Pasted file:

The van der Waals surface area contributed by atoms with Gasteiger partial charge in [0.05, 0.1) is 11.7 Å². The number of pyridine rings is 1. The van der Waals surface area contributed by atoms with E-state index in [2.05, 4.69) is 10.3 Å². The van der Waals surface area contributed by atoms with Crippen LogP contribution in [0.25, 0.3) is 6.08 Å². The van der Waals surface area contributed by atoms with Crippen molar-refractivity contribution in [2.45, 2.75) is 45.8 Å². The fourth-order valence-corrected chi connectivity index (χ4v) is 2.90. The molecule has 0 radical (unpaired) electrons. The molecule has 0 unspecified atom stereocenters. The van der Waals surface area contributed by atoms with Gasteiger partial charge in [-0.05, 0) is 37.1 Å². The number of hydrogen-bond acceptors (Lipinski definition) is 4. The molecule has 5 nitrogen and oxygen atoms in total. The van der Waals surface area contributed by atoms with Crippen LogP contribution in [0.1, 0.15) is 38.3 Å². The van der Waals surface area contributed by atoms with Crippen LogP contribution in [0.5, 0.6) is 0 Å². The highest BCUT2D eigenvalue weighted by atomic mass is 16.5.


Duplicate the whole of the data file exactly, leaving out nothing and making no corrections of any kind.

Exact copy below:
The van der Waals surface area contributed by atoms with Gasteiger partial charge in [0.05, 0.1) is 11.7 Å². The number of pyridine rings is 1. The van der Waals surface area contributed by atoms with E-state index in [2.05, 4.69) is 10.3 Å². The van der Waals surface area contributed by atoms with Crippen LogP contribution in [0.25, 0.3) is 6.08 Å². The van der Waals surface area contributed by atoms with Crippen molar-refractivity contribution in [2.45, 2.75) is 45.8 Å². The fourth-order valence-corrected chi connectivity index (χ4v) is 2.90. The molecule has 0 radical (unpaired) electrons. The molecule has 0 unspecified atom stereocenters. The van der Waals surface area contributed by atoms with Gasteiger partial charge in [-0.05, 0) is 37.1 Å². The number of hydrogen-bond acceptors (Lipinski definition) is 4. The molecule has 5 nitrogen and oxygen atoms in total. The van der Waals surface area contributed by atoms with Crippen LogP contribution in [0.1, 0.15) is 38.3 Å². The van der Waals surface area contributed by atoms with Crippen LogP contribution in [0.5, 0.6) is 0 Å². The highest BCUT2D eigenvalue weighted by atomic mass is 16.5.